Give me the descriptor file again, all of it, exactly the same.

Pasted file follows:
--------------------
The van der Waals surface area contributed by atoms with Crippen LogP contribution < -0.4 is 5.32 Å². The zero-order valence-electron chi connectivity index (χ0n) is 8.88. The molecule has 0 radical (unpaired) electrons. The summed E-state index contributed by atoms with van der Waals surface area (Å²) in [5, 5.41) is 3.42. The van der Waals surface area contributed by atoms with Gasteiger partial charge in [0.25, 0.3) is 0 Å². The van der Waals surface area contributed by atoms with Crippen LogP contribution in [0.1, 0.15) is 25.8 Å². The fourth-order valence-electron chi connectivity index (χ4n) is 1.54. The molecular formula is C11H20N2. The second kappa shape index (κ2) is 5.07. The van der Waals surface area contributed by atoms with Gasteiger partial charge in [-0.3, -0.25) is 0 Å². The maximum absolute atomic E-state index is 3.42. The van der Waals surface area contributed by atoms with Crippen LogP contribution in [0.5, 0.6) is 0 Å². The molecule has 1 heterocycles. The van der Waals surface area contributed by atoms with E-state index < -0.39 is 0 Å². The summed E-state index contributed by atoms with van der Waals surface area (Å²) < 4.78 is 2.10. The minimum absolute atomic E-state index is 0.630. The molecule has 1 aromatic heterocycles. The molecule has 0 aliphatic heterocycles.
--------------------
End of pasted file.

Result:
The van der Waals surface area contributed by atoms with Crippen LogP contribution < -0.4 is 5.32 Å². The zero-order valence-electron chi connectivity index (χ0n) is 8.88. The molecule has 0 radical (unpaired) electrons. The summed E-state index contributed by atoms with van der Waals surface area (Å²) in [5, 5.41) is 3.42. The van der Waals surface area contributed by atoms with Gasteiger partial charge in [0.25, 0.3) is 0 Å². The van der Waals surface area contributed by atoms with Crippen LogP contribution in [0.1, 0.15) is 25.8 Å². The fourth-order valence-electron chi connectivity index (χ4n) is 1.54. The molecular formula is C11H20N2. The second kappa shape index (κ2) is 5.07. The van der Waals surface area contributed by atoms with Gasteiger partial charge in [-0.3, -0.25) is 0 Å². The maximum absolute atomic E-state index is 3.42. The van der Waals surface area contributed by atoms with Crippen LogP contribution in [0.5, 0.6) is 0 Å². The molecule has 1 heterocycles. The van der Waals surface area contributed by atoms with E-state index < -0.39 is 0 Å². The summed E-state index contributed by atoms with van der Waals surface area (Å²) < 4.78 is 2.10. The minimum absolute atomic E-state index is 0.630. The molecule has 1 aromatic heterocycles. The molecule has 0 aliphatic heterocycles.